According to foreign news on January 11th, a number of sources directly involved in pricing negotiations said on Friday that the aluminum premium that was shipped to Japan in January-March 2019 was finalized at the lowest level in more than two years, and the spot premium fell due to abundant supply.
According to sources, most of the premiums were finalized at $85 per ton, with a few finalized at $83 and $84.
The new season's premiums fell 17-19% from the previous quarter's $103, the second consecutive quarterly decline, and the lowest since the fourth quarter of 2016.
The final premium was lower than the manufacturer’s earliest reported $91-93 per ton.
Japan is Asia's largest aluminum importer, and Japanese buyers agree to pay a premium on the London Metal Exchange (LME) spot price each quarter, becoming the Asian price indicator.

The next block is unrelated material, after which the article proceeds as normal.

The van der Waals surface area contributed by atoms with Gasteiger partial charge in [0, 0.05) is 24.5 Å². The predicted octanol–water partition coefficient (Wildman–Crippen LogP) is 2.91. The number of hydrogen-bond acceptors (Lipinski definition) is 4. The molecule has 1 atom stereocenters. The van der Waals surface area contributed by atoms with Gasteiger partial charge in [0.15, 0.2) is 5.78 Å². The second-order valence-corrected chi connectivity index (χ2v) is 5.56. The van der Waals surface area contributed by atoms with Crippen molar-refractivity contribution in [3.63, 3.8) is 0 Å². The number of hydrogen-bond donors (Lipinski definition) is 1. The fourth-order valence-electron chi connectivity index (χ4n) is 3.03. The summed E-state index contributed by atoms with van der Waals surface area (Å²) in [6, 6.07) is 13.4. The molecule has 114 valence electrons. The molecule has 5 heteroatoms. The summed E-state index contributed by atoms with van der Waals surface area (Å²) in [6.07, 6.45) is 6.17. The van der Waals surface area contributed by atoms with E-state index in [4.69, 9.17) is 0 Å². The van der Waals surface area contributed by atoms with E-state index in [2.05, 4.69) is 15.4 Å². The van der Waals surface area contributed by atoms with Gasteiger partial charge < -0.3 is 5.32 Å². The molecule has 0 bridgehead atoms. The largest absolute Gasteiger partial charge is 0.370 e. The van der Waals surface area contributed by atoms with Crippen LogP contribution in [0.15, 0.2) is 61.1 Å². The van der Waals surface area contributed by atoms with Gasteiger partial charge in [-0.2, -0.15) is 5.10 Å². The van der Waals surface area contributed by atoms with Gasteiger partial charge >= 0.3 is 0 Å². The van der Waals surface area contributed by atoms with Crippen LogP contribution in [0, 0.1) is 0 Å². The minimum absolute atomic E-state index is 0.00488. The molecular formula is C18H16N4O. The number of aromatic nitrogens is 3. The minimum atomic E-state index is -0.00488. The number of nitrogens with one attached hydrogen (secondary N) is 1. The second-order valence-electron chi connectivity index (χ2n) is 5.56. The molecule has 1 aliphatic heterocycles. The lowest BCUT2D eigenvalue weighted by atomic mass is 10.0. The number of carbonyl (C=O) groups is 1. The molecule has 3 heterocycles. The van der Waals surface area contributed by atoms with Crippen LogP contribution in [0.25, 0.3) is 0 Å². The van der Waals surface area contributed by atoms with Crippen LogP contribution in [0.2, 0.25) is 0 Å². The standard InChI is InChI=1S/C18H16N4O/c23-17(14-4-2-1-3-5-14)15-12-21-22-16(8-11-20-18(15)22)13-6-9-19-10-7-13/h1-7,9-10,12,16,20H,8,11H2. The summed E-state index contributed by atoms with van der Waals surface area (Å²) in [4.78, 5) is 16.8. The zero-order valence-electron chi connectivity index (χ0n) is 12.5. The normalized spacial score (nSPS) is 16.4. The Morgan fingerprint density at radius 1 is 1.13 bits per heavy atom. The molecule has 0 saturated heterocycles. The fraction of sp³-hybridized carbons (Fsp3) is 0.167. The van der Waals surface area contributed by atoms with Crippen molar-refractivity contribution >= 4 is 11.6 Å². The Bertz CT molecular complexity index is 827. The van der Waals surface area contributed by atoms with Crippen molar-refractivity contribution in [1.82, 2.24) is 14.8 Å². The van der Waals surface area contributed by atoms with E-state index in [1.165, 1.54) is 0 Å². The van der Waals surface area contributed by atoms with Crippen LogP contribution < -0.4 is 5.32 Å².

A Japanese buyer said: "The premium for most agreements was finalized at $85 per ton, but some were finalized at $83."
Another source in the end-user market said that most agreements were reached at $85 per ton, with some premiums at $84.
Three other sources said that the premium for all contracts was set at $85 per ton, and producers compromised, lowering the initial offer, as domestic spot prices rose to near $70-80 per ton.
Economic indicators indicate that the economic growth of China and the United States slowed down at the end of last year, and the US may lift the fear of oversupply caused by the news of Russia's aluminum sanctions, which also caused the decline of the agreement.
On December 20 last year, the US Treasury Department announced that it intends to lift the sanctions on EN +, Rusal and EuroSibEnergo, saying that these companies have implemented enough corporate governance changes to keep a distance from Russian billionaire Oleg Deripaska.
Despite the decline in premiums in the first quarter, many buyers, smelters and traders said that premiums will rebound in April and beyond, as demand will usually rebound.
The quarterly pricing negotiations between Japanese buyers and global producers began at the end of November last year, with negotiating rivals including South32 Ltd, Rio Tinto and Alcoa.